About sotalol

Sotalol belongs to a group of medicines called beta blockers.

It's used to treat atrial fibrillation and other conditions that cause an irregular heartbeat (arrhythmia).

This medicine is only available on prescription. It comes as tablets.

Key facts

Who can and cannot take sotalol

Sotalol can be taken by adults and children over the age of 12 years. It can also be taken by children under the age of 12 on the advice of their specialist.

It is not suitable for everyone.

To make sure it's safe for you, tell your doctor before starting to take sotalol if you have:

How and when to take sotalol

Take sotalol exactly as your doctor has told you, and follow the instructions on the label. If you're not sure, check with your doctor or pharmacist.

You'll usually take sotalol once or twice a day.

Your doctor may advise you to take your first dose before bedtime, because it can make you feel dizzy. After the first dose, if you do not feel dizzy, you can take sotalol in the morning.

If you take sotalol twice a day, try to take it in the morning and in the evening.


Take sotalol even if you feel well, as you will still be getting the benefits of the medicine.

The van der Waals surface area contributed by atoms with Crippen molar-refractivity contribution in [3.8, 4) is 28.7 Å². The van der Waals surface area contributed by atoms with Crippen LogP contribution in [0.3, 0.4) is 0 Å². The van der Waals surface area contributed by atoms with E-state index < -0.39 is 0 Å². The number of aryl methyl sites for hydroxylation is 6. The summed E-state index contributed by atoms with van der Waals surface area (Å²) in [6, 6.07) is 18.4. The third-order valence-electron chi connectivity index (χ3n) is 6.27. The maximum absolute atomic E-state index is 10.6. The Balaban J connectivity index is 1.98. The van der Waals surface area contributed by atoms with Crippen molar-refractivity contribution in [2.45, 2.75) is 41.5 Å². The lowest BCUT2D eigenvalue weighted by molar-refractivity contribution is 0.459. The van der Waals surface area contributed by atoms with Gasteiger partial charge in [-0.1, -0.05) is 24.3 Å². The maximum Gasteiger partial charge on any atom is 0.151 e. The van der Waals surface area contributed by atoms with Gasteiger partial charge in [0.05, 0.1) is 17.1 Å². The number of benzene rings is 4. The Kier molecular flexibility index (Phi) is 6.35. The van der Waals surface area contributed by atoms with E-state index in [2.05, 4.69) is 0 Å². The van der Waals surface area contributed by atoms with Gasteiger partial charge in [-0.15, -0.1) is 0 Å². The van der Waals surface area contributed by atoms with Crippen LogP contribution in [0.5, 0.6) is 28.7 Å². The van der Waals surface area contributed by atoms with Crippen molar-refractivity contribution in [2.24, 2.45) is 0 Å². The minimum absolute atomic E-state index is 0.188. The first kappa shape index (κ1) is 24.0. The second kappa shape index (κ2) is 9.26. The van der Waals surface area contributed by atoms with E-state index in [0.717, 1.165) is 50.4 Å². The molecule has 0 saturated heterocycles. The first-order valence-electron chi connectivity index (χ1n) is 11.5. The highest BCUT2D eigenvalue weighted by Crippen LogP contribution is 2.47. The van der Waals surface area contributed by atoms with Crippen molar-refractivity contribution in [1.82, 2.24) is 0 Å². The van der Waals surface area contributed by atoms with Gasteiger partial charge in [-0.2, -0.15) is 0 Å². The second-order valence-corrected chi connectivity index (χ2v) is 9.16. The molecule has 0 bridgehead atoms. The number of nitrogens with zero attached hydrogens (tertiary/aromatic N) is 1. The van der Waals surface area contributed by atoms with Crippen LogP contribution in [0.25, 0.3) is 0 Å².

Sotalol tablets come in different strengths: 40mg, 80mg and 160mg.

The usual dose of sotalol is between 80mg and 320mg a day. If you get irregular heartbeats several times a day, your doctor may prescribe a higher daily dose of up to 640mg.

If you are older or have kidney problems, your doctor may give you a lower dose.

How to take it

You can take sotalol with or without food, but it's best to do the same each day.

Swallow the tablets whole with a drink of water.

If you forget to take it

If you miss a dose of sotalol, take it as soon as you remember, unless it's nearly time for your next dose. In this case, just leave out the missed dose and take your next dose at the usual time.

Never take 2 doses at the same time. Never take an extra dose to make up for a forgotten one.

If you often forget doses, it may help to set an alarm to remind you. You could also ask your pharmacist for advice on other ways to help you remember to take your medicine.

If you take too much

Taking too much sotalol can slow down your heart rate and make it difficult to breathe. It can also cause dizziness and trembling.

The amount of sotalol that can lead to an overdose varies from person to person.

Contact 111 for advice now if:

  • you take more than your prescribed dose of sotalol

Go to or call 111

If you need to go to A&E, do not drive yourself. Get someone else to drive you or call for an ambulance.

Take the sotalol packet, or the leaflet inside the packet, plus any remaining medicine with you.

Go to A&E now if:

You take more than your prescribed dose of sotalol and:

  • your heart rate (pulse) has slowed down
  • you are having difficulty breathing

Find your nearest A&E.

Side effects

Like all medicines, sotalol can cause side effects in some people, but many people have no side effects or only minor ones. Side effects often improve as your body gets used to the medicine.

Common side effects